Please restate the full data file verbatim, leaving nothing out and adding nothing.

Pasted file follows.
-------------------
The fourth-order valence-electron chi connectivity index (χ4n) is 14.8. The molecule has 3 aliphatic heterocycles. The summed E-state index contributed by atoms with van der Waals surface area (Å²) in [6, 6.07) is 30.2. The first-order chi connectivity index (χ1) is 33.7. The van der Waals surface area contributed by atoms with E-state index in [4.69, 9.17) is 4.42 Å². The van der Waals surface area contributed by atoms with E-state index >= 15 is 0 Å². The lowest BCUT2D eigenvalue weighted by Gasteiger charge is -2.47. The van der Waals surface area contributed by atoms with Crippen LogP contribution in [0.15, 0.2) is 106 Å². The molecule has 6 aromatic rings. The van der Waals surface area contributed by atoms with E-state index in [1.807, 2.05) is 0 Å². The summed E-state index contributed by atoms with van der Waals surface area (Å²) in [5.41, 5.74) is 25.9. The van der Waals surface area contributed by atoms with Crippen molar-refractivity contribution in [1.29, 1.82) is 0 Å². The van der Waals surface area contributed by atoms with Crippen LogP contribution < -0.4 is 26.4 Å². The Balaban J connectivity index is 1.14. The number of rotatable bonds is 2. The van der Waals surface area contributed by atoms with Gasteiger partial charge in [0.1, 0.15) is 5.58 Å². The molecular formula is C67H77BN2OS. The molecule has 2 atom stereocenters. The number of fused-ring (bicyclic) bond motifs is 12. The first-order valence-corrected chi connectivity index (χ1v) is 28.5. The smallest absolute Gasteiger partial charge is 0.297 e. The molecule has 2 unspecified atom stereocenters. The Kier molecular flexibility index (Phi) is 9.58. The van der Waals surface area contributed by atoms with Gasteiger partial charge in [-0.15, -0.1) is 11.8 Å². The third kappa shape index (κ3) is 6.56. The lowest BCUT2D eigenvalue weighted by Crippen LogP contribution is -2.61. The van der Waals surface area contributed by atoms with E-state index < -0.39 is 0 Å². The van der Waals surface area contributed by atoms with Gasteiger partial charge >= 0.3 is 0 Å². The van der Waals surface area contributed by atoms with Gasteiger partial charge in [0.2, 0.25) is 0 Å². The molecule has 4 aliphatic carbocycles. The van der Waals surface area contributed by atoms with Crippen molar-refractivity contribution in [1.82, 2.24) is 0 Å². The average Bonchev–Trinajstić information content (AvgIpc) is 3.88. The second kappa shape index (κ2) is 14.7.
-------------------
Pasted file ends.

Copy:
The fourth-order valence-electron chi connectivity index (χ4n) is 14.8. The molecule has 3 aliphatic heterocycles. The summed E-state index contributed by atoms with van der Waals surface area (Å²) in [6, 6.07) is 30.2. The first-order chi connectivity index (χ1) is 33.7. The van der Waals surface area contributed by atoms with E-state index in [4.69, 9.17) is 4.42 Å². The van der Waals surface area contributed by atoms with E-state index >= 15 is 0 Å². The lowest BCUT2D eigenvalue weighted by Gasteiger charge is -2.47. The van der Waals surface area contributed by atoms with Crippen LogP contribution in [0.15, 0.2) is 106 Å². The molecule has 6 aromatic rings. The van der Waals surface area contributed by atoms with E-state index in [1.807, 2.05) is 0 Å². The summed E-state index contributed by atoms with van der Waals surface area (Å²) in [5.41, 5.74) is 25.9. The van der Waals surface area contributed by atoms with Crippen molar-refractivity contribution in [1.29, 1.82) is 0 Å². The van der Waals surface area contributed by atoms with Crippen LogP contribution < -0.4 is 26.4 Å². The Balaban J connectivity index is 1.14. The number of rotatable bonds is 2. The van der Waals surface area contributed by atoms with Gasteiger partial charge in [0.1, 0.15) is 5.58 Å². The molecular formula is C67H77BN2OS. The molecule has 2 atom stereocenters. The number of fused-ring (bicyclic) bond motifs is 12. The first-order valence-corrected chi connectivity index (χ1v) is 28.5. The smallest absolute Gasteiger partial charge is 0.297 e. The molecule has 2 unspecified atom stereocenters. The Kier molecular flexibility index (Phi) is 9.58. The van der Waals surface area contributed by atoms with Gasteiger partial charge in [-0.15, -0.1) is 11.8 Å². The third kappa shape index (κ3) is 6.56. The lowest BCUT2D eigenvalue weighted by Crippen LogP contribution is -2.61. The van der Waals surface area contributed by atoms with E-state index < -0.39 is 0 Å². The van der Waals surface area contributed by atoms with Gasteiger partial charge >= 0.3 is 0 Å². The van der Waals surface area contributed by atoms with Gasteiger partial charge in [0.2, 0.25) is 0 Å². The molecule has 4 aliphatic carbocycles. The van der Waals surface area contributed by atoms with Crippen molar-refractivity contribution in [1.82, 2.24) is 0 Å². The average Bonchev–Trinajstić information content (AvgIpc) is 3.88. The second kappa shape index (κ2) is 14.7.